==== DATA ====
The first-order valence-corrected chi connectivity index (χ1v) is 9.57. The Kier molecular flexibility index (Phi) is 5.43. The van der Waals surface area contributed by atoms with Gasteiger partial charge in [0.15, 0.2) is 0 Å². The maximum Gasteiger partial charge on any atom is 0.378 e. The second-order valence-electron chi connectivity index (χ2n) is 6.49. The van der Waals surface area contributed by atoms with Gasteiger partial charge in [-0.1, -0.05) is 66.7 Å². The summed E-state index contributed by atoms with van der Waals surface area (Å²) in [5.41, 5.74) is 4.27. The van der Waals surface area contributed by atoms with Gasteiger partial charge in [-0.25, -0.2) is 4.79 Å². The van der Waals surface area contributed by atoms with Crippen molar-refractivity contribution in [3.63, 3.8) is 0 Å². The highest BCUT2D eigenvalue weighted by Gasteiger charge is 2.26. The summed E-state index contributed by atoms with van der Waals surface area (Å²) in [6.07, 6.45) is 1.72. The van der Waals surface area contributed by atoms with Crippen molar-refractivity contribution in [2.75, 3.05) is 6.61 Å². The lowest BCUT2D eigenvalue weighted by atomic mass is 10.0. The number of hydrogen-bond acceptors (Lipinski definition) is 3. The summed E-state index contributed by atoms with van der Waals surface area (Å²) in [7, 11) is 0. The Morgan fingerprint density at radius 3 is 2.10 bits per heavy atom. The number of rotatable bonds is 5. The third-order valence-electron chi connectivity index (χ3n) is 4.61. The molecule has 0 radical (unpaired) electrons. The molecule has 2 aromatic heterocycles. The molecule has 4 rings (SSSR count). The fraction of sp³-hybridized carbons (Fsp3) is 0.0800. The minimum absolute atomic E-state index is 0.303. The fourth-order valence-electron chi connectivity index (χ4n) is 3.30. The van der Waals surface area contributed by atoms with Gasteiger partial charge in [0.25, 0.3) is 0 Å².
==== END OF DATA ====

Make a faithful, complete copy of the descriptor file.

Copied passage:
The first-order valence-corrected chi connectivity index (χ1v) is 9.57. The Kier molecular flexibility index (Phi) is 5.43. The van der Waals surface area contributed by atoms with Gasteiger partial charge in [0.15, 0.2) is 0 Å². The maximum Gasteiger partial charge on any atom is 0.378 e. The second-order valence-electron chi connectivity index (χ2n) is 6.49. The van der Waals surface area contributed by atoms with Gasteiger partial charge in [-0.1, -0.05) is 66.7 Å². The summed E-state index contributed by atoms with van der Waals surface area (Å²) in [5.41, 5.74) is 4.27. The van der Waals surface area contributed by atoms with Gasteiger partial charge in [-0.25, -0.2) is 4.79 Å². The van der Waals surface area contributed by atoms with Crippen molar-refractivity contribution in [3.63, 3.8) is 0 Å². The highest BCUT2D eigenvalue weighted by Gasteiger charge is 2.26. The summed E-state index contributed by atoms with van der Waals surface area (Å²) in [6.07, 6.45) is 1.72. The van der Waals surface area contributed by atoms with Crippen molar-refractivity contribution in [2.75, 3.05) is 6.61 Å². The lowest BCUT2D eigenvalue weighted by atomic mass is 10.0. The number of hydrogen-bond acceptors (Lipinski definition) is 3. The summed E-state index contributed by atoms with van der Waals surface area (Å²) in [7, 11) is 0. The Morgan fingerprint density at radius 3 is 2.10 bits per heavy atom. The number of rotatable bonds is 5. The third-order valence-electron chi connectivity index (χ3n) is 4.61. The molecule has 0 radical (unpaired) electrons. The molecule has 2 aromatic heterocycles. The molecule has 4 rings (SSSR count). The fraction of sp³-hybridized carbons (Fsp3) is 0.0800. The minimum absolute atomic E-state index is 0.303. The fourth-order valence-electron chi connectivity index (χ4n) is 3.30. The van der Waals surface area contributed by atoms with Gasteiger partial charge in [0.25, 0.3) is 0 Å².